Archive for July, 2010

The Sport of Kings: Arnaud Bamberger and Cartier International Polo

It was always going to be the match made in heaven (forgive the pun) – the Sport of Kings sponsored by the historically world famous jewellery designer to the kings (and queens). When the collaboration first came about it didn’t arrive with too much fanfare but the Cartier International Polo event, which takes place every summer at the Guard’s Polo Club in Windsor, has become the biggest event of the international Polo calendar in the world, surpassing even the Mondialito event in the home of polo, Buenos Aires, Argentina. In 2009 it celebrated its 25th anniversary and for the last eighteen of those twenty five years the event has been captained with typical Gallic flair by the Managing Director of Cartier UK (and French Legion of Honour recipient), Arnaud Bamberger.

We arrived in the office of Monsieur Bamberger, above the famous Cartier showroom in London’s Bond Street, to find him at his desk updating his World Cup chart with the results from the previous day’s football matches. It was immediately disarming to see him doing what many a student and office worker must also have been doing that morning and as we talked it became obvious that it was perhaps this touch of the everyman that has made him so successful at helming Cartier through the worst economic crisis in living memory. In retrospect it’s also perhaps fortunate that our interview took place on the day of France’s final group game in the World Cup and not after. As it was he was the welcoming, sophisticated and debonair raconteur you would expect of a man who had worked for thirty five years all over the world for one of the biggest luxury brand names around.

After so many years few people would refer to what they do as just a job or even a career. When you have been at the top of a company like Cartier for this long it’s probably more accurate to describe it as a relationship that seemed almost fated to happen. “I was never a great student”, Arnaud tells us, “I can’t really speak of a huge amount of university studies because it’s not there but I knew I wanted to go into business and I was always drawn to the luxury industry”. Despite this the young Arnaud soon found himself working in the marketing department of a multinational foods company in France. It wasn’t very glamorous but it was a place to pay your dues and his notable success drew all the right kinds of attention. It led to him being headhunted by one of the biggest luxury tobacco brands of the time, Rothman’s, and thus began the lifelong relationship with luxury brands that endures to this very day. “It’s funny because Rothman’s was once owned by the owners of Cartier [The Richemont Group] but at the time there was no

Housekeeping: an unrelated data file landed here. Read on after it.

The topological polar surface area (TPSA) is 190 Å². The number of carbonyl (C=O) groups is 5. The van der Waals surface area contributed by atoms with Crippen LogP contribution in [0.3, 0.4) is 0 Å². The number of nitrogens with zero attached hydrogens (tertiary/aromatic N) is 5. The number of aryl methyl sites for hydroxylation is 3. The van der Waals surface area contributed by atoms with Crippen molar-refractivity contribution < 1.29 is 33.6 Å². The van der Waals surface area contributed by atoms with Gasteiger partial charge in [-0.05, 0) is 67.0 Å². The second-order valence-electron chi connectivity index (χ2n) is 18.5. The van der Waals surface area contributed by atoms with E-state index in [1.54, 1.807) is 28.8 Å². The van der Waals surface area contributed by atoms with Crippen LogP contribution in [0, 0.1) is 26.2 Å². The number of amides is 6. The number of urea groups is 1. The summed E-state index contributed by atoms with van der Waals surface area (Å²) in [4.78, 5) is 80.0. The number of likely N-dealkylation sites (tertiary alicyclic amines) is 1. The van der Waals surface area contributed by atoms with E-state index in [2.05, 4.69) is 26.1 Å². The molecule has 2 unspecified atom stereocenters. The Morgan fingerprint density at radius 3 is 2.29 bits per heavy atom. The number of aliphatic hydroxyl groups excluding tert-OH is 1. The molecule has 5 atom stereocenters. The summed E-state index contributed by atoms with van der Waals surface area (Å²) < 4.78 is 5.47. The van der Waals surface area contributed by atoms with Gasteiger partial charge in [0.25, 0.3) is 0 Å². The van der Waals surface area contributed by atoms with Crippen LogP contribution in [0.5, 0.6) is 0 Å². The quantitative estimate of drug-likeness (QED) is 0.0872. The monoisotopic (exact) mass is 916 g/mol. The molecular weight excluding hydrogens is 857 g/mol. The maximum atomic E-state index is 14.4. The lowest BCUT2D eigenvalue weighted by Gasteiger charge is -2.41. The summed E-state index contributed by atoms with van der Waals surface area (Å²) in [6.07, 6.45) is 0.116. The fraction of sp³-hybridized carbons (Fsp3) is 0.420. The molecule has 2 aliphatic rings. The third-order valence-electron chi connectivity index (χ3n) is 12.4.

connection”, he says.

That connection began when, while at Rothman’s, Arnaud’s feet began to itch. This coincided with a heavy promotional campaign by Cartier in the French media. “Suddenly I saw the name was everywhere. The company had a young president at the time, Alain Domenique Perrin, and I saw him revolutionising the world of luxury by bringing a touch of it to the people – starting small with the world famous Cartier lighter. When
I saw what this guy was doing I said to myself: this is the type of person I want to work with”. In the end all it took was a simple and direct letter to the Cartier president to make that ambition come true. “I caught his attention”, he says, “and I started as the export director of Cartier straight away. He’s president no longer but he’s still a trusted advisor and the one that restored the brand back to where it should always have been. After working with him for so long he became one of my best friends, almost like an older brother”. Recalling the scene of Arnaud updating his World Cup chart earlier it was obvious that Perrin’s outlook had left a lasting impression on his long time friend…

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An English Exotic: Rising actress and recording artist, Karen David